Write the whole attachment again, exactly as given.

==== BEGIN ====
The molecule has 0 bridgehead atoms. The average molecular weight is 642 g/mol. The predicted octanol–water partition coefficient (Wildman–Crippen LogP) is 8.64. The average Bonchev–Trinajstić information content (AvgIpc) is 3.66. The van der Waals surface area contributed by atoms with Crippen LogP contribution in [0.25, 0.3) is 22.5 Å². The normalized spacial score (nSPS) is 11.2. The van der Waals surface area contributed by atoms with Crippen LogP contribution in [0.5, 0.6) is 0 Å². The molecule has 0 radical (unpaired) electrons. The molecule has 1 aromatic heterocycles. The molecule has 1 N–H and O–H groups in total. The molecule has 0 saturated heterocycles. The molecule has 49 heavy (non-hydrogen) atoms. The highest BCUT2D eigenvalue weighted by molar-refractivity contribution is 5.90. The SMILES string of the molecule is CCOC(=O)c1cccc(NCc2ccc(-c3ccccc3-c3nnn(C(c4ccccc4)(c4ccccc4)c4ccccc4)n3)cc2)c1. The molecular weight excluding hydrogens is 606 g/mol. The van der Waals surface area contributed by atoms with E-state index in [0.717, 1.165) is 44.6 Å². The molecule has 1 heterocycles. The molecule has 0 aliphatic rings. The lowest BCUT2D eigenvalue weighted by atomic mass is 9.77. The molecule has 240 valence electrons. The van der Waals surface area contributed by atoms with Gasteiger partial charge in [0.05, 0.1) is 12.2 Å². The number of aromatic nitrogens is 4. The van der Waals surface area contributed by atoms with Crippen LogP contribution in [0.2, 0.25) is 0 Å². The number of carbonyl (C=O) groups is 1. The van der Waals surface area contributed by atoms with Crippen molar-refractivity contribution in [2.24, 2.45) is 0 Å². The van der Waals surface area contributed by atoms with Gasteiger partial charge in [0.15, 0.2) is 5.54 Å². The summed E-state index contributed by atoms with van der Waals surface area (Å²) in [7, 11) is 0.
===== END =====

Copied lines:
The molecule has 0 bridgehead atoms. The average molecular weight is 642 g/mol. The predicted octanol–water partition coefficient (Wildman–Crippen LogP) is 8.64. The average Bonchev–Trinajstić information content (AvgIpc) is 3.66. The van der Waals surface area contributed by atoms with Crippen LogP contribution in [0.25, 0.3) is 22.5 Å². The normalized spacial score (nSPS) is 11.2. The van der Waals surface area contributed by atoms with Crippen LogP contribution in [0.5, 0.6) is 0 Å². The molecule has 0 radical (unpaired) electrons. The molecule has 1 aromatic heterocycles. The molecule has 1 N–H and O–H groups in total. The molecule has 0 saturated heterocycles. The molecule has 49 heavy (non-hydrogen) atoms. The highest BCUT2D eigenvalue weighted by molar-refractivity contribution is 5.90. The SMILES string of the molecule is CCOC(=O)c1cccc(NCc2ccc(-c3ccccc3-c3nnn(C(c4ccccc4)(c4ccccc4)c4ccccc4)n3)cc2)c1. The molecular weight excluding hydrogens is 606 g/mol. The van der Waals surface area contributed by atoms with E-state index in [0.717, 1.165) is 44.6 Å². The molecule has 1 heterocycles. The molecule has 0 aliphatic rings. The lowest BCUT2D eigenvalue weighted by atomic mass is 9.77. The molecule has 240 valence electrons. The van der Waals surface area contributed by atoms with Gasteiger partial charge in [0.05, 0.1) is 12.2 Å². The number of aromatic nitrogens is 4. The van der Waals surface area contributed by atoms with Crippen LogP contribution in [0.2, 0.25) is 0 Å². The number of carbonyl (C=O) groups is 1. The van der Waals surface area contributed by atoms with Crippen molar-refractivity contribution in [2.24, 2.45) is 0 Å². The van der Waals surface area contributed by atoms with Gasteiger partial charge in [0.15, 0.2) is 5.54 Å². The summed E-state index contributed by atoms with van der Waals surface area (Å²) in [7, 11) is 0.